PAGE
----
# Lesson 3

Division Situation Drawings

## Warm-up: Number Talk: The More Things Change... (10 minutes)

### Narrative

The purpose of this Number Talk is to elicit strategies and understandings students have for adding within 1,000, particularly around adjusting numbers in a sum to make them easier to add. These understandings help students develop fluency for adding within 1,000.

When students notice that the same value is being removed from one addend and added to the other and the value of the sum does not change, they look for and make use of structure (MP7).

### Launch

• Display one expression.
• “Give me a signal when you have an answer and can explain how you got it.”
• 1 minute: quiet think time

### Activity

• Keep expressions and work displayed.
• Repeat with each expression.

### Student Facing

Find the value of each expression mentally.

• $$120 + 120$$
• $$121 + 119$$
• $$125 + 115$$
• $$129 + 111$$

### Activity Synthesis

• ”Why do you think all of these expressions have the same value?” (Even though each number is changing, the same amount is being added to one number and subtracted from the other number, so the total is the same.)
• “Who can restate _____’s reasoning in a different way?”
• “Did anyone have the same strategy but would explain it differently?”
• “Did anyone approach the problem in a different way?”
• “Does anyone want to add on to _____’s strategy?”

## Activity 1: Groups of Students (10 minutes)

### Narrative

The purpose of this activity is for students to physically represent the difference between making 2 groups and making groups of 2. Ten students will put themselves into 2 groups and then groups of 2. The rest of the students observe how the groups were made to highlight the difference between “how many groups?” problems and “how many in each group?” problems.

### Launch

• Groups of 2
• Invite 10 students to come to the front of the class.
• “These students are going to put themselves into groups in different ways. If you are observing, take notes on what you notice about how they make the groups.”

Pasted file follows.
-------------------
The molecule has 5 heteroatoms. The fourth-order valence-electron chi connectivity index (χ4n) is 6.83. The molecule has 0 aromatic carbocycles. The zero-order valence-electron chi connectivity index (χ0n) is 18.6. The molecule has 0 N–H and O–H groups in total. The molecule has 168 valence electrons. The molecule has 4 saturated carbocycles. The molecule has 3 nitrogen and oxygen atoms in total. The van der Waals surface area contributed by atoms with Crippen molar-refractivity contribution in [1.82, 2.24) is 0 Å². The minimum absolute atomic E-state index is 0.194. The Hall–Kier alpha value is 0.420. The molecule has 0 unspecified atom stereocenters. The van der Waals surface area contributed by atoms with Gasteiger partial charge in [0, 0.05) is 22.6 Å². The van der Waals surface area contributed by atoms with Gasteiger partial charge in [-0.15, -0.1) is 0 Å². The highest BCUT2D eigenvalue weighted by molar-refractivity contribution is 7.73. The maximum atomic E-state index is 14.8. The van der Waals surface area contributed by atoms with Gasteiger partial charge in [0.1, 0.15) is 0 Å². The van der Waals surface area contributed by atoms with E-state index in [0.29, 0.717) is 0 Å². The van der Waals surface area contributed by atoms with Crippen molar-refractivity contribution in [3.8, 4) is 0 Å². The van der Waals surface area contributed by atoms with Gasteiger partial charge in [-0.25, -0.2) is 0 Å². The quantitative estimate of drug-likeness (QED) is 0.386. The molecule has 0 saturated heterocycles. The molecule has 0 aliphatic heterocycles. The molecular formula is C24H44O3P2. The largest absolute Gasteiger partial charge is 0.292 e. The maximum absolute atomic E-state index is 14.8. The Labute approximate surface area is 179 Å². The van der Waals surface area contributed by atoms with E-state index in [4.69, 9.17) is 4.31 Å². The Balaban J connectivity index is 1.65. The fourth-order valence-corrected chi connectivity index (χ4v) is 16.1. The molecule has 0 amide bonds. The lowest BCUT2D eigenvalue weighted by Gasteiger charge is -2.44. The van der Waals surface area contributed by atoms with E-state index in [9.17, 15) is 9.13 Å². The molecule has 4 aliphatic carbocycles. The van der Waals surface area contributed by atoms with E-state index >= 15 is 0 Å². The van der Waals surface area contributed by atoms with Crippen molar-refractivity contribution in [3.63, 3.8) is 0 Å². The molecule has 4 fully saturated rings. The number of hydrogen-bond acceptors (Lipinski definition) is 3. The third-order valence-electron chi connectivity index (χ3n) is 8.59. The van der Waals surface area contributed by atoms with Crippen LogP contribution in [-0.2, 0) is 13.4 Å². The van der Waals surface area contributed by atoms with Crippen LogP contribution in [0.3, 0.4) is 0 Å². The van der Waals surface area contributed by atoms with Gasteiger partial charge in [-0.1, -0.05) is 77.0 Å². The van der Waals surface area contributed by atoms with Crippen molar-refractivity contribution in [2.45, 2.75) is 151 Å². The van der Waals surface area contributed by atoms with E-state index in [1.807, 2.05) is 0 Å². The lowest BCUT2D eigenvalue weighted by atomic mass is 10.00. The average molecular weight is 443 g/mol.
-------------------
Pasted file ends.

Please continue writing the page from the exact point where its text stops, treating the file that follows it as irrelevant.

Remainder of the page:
### Activity

• Ask the 10 students to put themselves into groups of 2.
• Give observers a chance to take notes.
• Ask the 10 students to put themselves into 2 groups.
• Give observers a chance to take notes.
• “Talk with a partner about what you noticed about how the students put themselves into groups of 2 and 2 groups.”
• 2–3 minutes: partner discussion

### Student Facing

1. What did you notice about how the students put themselves into groups of 2?
2. What did you notice about how the students put themselves into 2 groups?

### Activity Synthesis

• Ask students who observed to share what they noticed.
• Highlight ideas that help clarify differences between “how many groups?” and “how many in each group?”

## Activity 2: Elena’s Colored Pencils (10 minutes)

### Narrative

The purpose of this activity is for students to match a division situation to a drawing of equal groups. Students should be able to explain why the situation matches drawing A, which shows 2 groups of 6, and why it does not match drawing B, which shows 6 groups of 2.

This activity uses MLR1 Stronger and Clearer Each Time.

### Launch

• Groups of 2
• “Today we are going to look at drawings to represent division situations. Take a minute to read this situation.”
• 1 minute: independent work time

### Activity

• “Work independently to decide which drawing matches this situation and explain your reasoning.”
• 2–3 minutes: independent work time

### Student Facing

Elena has 12 colored pencils. She has 2 boxes and wants to put the same number of colored pencils in each box. How many colored pencils will go in each box?

Which drawing matches the situation? Explain your reasoning.

### Activity Synthesis

MLR1 Stronger and Clearer Each Time
• “Share your response with your partner. Take turns being the speaker and the listener. If you are the speaker, share your ideas and writing so far. If you are the listener, ask questions and give feedback to help your partner improve their work.”
• 2–3 minutes: structured partner discussion
• Repeat with 2 different partners.
• “Which drawing did you decide matches? How do you know?”
• “How do you know the other drawing does not match this situation?” (Drawing B is 6 groups of 2 colored pencils. That would be like if she had 6 boxes, not 2 boxes.)

## Activity 3: Which Drawing Matches? (15 minutes)

### Narrative